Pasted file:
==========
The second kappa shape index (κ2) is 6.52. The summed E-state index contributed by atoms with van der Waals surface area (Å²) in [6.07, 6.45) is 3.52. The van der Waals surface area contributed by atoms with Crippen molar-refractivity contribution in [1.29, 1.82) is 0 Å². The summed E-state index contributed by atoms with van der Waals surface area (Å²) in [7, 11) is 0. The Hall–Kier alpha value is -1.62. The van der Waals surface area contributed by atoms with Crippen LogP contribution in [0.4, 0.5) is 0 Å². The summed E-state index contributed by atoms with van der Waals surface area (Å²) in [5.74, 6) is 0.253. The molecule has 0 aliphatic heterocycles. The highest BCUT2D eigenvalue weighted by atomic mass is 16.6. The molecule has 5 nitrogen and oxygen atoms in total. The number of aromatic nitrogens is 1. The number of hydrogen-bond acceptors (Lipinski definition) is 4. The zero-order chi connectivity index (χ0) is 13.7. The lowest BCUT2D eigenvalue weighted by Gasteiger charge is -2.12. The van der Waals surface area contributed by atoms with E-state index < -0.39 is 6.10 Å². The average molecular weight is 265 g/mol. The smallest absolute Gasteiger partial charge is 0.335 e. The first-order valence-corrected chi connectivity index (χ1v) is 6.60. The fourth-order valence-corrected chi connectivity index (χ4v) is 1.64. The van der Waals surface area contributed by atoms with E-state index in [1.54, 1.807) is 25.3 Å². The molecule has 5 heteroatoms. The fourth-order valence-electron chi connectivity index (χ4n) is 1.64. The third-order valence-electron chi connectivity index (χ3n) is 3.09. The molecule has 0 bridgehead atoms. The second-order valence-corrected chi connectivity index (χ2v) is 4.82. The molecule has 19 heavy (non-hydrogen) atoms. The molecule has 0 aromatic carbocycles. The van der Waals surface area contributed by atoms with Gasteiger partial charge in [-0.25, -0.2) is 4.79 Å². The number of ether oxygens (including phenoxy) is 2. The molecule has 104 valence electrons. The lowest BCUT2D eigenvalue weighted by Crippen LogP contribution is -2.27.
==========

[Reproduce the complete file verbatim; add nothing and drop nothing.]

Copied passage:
The second kappa shape index (κ2) is 6.52. The summed E-state index contributed by atoms with van der Waals surface area (Å²) in [6.07, 6.45) is 3.52. The van der Waals surface area contributed by atoms with Crippen molar-refractivity contribution in [1.29, 1.82) is 0 Å². The summed E-state index contributed by atoms with van der Waals surface area (Å²) in [7, 11) is 0. The Hall–Kier alpha value is -1.62. The van der Waals surface area contributed by atoms with Crippen LogP contribution in [0.4, 0.5) is 0 Å². The summed E-state index contributed by atoms with van der Waals surface area (Å²) in [5.74, 6) is 0.253. The molecule has 0 aliphatic heterocycles. The highest BCUT2D eigenvalue weighted by atomic mass is 16.6. The molecule has 5 nitrogen and oxygen atoms in total. The number of aromatic nitrogens is 1. The number of hydrogen-bond acceptors (Lipinski definition) is 4. The zero-order chi connectivity index (χ0) is 13.7. The lowest BCUT2D eigenvalue weighted by Gasteiger charge is -2.12. The van der Waals surface area contributed by atoms with E-state index < -0.39 is 6.10 Å². The average molecular weight is 265 g/mol. The smallest absolute Gasteiger partial charge is 0.335 e. The first-order valence-corrected chi connectivity index (χ1v) is 6.60. The fourth-order valence-corrected chi connectivity index (χ4v) is 1.64. The van der Waals surface area contributed by atoms with E-state index in [1.54, 1.807) is 25.3 Å². The molecule has 5 heteroatoms. The fourth-order valence-electron chi connectivity index (χ4n) is 1.64. The third-order valence-electron chi connectivity index (χ3n) is 3.09. The molecule has 0 bridgehead atoms. The second-order valence-corrected chi connectivity index (χ2v) is 4.82. The molecule has 19 heavy (non-hydrogen) atoms. The molecule has 0 aromatic carbocycles. The van der Waals surface area contributed by atoms with Gasteiger partial charge in [-0.25, -0.2) is 4.79 Å². The number of ether oxygens (including phenoxy) is 2. The molecule has 104 valence electrons. The lowest BCUT2D eigenvalue weighted by Crippen LogP contribution is -2.27.